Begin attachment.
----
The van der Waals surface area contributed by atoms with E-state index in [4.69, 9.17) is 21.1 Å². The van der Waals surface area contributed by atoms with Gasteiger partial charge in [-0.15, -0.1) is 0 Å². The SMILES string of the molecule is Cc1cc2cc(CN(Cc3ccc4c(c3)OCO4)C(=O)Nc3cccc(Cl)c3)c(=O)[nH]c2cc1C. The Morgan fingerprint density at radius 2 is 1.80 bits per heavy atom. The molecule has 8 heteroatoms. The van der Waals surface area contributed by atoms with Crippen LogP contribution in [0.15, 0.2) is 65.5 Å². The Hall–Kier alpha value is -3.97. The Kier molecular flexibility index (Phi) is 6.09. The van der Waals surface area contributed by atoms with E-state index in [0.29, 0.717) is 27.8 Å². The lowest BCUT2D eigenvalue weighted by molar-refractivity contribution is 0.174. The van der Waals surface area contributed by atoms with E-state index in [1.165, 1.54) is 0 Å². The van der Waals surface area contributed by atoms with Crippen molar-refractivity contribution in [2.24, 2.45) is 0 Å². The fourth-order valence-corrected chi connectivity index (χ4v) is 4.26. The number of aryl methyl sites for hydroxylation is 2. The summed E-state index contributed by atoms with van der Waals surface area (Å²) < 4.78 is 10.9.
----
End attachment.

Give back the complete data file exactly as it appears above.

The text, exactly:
The van der Waals surface area contributed by atoms with E-state index in [4.69, 9.17) is 21.1 Å². The van der Waals surface area contributed by atoms with Gasteiger partial charge in [-0.15, -0.1) is 0 Å². The SMILES string of the molecule is Cc1cc2cc(CN(Cc3ccc4c(c3)OCO4)C(=O)Nc3cccc(Cl)c3)c(=O)[nH]c2cc1C. The Morgan fingerprint density at radius 2 is 1.80 bits per heavy atom. The molecule has 8 heteroatoms. The van der Waals surface area contributed by atoms with Crippen LogP contribution in [0.15, 0.2) is 65.5 Å². The Hall–Kier alpha value is -3.97. The Kier molecular flexibility index (Phi) is 6.09. The van der Waals surface area contributed by atoms with E-state index in [0.29, 0.717) is 27.8 Å². The lowest BCUT2D eigenvalue weighted by molar-refractivity contribution is 0.174. The van der Waals surface area contributed by atoms with E-state index in [1.165, 1.54) is 0 Å². The van der Waals surface area contributed by atoms with Crippen molar-refractivity contribution in [2.24, 2.45) is 0 Å². The fourth-order valence-corrected chi connectivity index (χ4v) is 4.26. The number of aryl methyl sites for hydroxylation is 2. The summed E-state index contributed by atoms with van der Waals surface area (Å²) < 4.78 is 10.9.